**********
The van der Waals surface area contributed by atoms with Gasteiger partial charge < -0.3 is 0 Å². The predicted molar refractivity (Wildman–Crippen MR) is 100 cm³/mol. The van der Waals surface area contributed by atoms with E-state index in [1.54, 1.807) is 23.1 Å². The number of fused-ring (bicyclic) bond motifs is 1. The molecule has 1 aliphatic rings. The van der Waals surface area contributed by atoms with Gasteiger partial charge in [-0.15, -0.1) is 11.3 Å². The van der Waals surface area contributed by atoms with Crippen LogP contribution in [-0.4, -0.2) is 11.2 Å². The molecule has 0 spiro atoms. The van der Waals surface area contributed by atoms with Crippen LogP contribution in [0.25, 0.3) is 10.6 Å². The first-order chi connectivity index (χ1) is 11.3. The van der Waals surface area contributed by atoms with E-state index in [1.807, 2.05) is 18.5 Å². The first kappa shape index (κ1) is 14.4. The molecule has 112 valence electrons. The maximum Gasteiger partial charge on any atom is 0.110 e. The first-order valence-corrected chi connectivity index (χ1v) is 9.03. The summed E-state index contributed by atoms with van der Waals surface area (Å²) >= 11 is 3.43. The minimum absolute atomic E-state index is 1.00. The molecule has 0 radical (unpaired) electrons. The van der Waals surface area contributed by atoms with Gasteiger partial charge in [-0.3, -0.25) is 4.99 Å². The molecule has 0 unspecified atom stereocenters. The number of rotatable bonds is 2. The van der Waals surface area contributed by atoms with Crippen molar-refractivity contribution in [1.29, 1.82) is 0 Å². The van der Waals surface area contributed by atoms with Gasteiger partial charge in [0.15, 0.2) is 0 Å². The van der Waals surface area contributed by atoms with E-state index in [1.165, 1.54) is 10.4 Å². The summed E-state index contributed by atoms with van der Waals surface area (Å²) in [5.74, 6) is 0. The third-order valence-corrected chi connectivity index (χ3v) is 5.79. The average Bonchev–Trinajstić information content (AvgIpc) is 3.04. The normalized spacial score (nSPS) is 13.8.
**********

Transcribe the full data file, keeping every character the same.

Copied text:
The van der Waals surface area contributed by atoms with Gasteiger partial charge < -0.3 is 0 Å². The predicted molar refractivity (Wildman–Crippen MR) is 100 cm³/mol. The van der Waals surface area contributed by atoms with E-state index in [1.54, 1.807) is 23.1 Å². The number of fused-ring (bicyclic) bond motifs is 1. The molecule has 1 aliphatic rings. The van der Waals surface area contributed by atoms with Gasteiger partial charge in [-0.15, -0.1) is 11.3 Å². The van der Waals surface area contributed by atoms with Crippen LogP contribution in [-0.4, -0.2) is 11.2 Å². The molecule has 0 spiro atoms. The van der Waals surface area contributed by atoms with Crippen LogP contribution in [0.25, 0.3) is 10.6 Å². The first-order chi connectivity index (χ1) is 11.3. The van der Waals surface area contributed by atoms with E-state index in [1.807, 2.05) is 18.5 Å². The first kappa shape index (κ1) is 14.4. The molecule has 112 valence electrons. The maximum Gasteiger partial charge on any atom is 0.110 e. The first-order valence-corrected chi connectivity index (χ1v) is 9.03. The summed E-state index contributed by atoms with van der Waals surface area (Å²) >= 11 is 3.43. The minimum absolute atomic E-state index is 1.00. The molecule has 0 radical (unpaired) electrons. The van der Waals surface area contributed by atoms with Gasteiger partial charge in [-0.3, -0.25) is 4.99 Å². The molecule has 0 unspecified atom stereocenters. The number of rotatable bonds is 2. The van der Waals surface area contributed by atoms with Crippen molar-refractivity contribution in [1.29, 1.82) is 0 Å². The van der Waals surface area contributed by atoms with Gasteiger partial charge in [0.15, 0.2) is 0 Å². The van der Waals surface area contributed by atoms with E-state index in [1.165, 1.54) is 10.4 Å². The summed E-state index contributed by atoms with van der Waals surface area (Å²) in [5.74, 6) is 0. The third-order valence-corrected chi connectivity index (χ3v) is 5.79. The average Bonchev–Trinajstić information content (AvgIpc) is 3.04. The normalized spacial score (nSPS) is 13.8.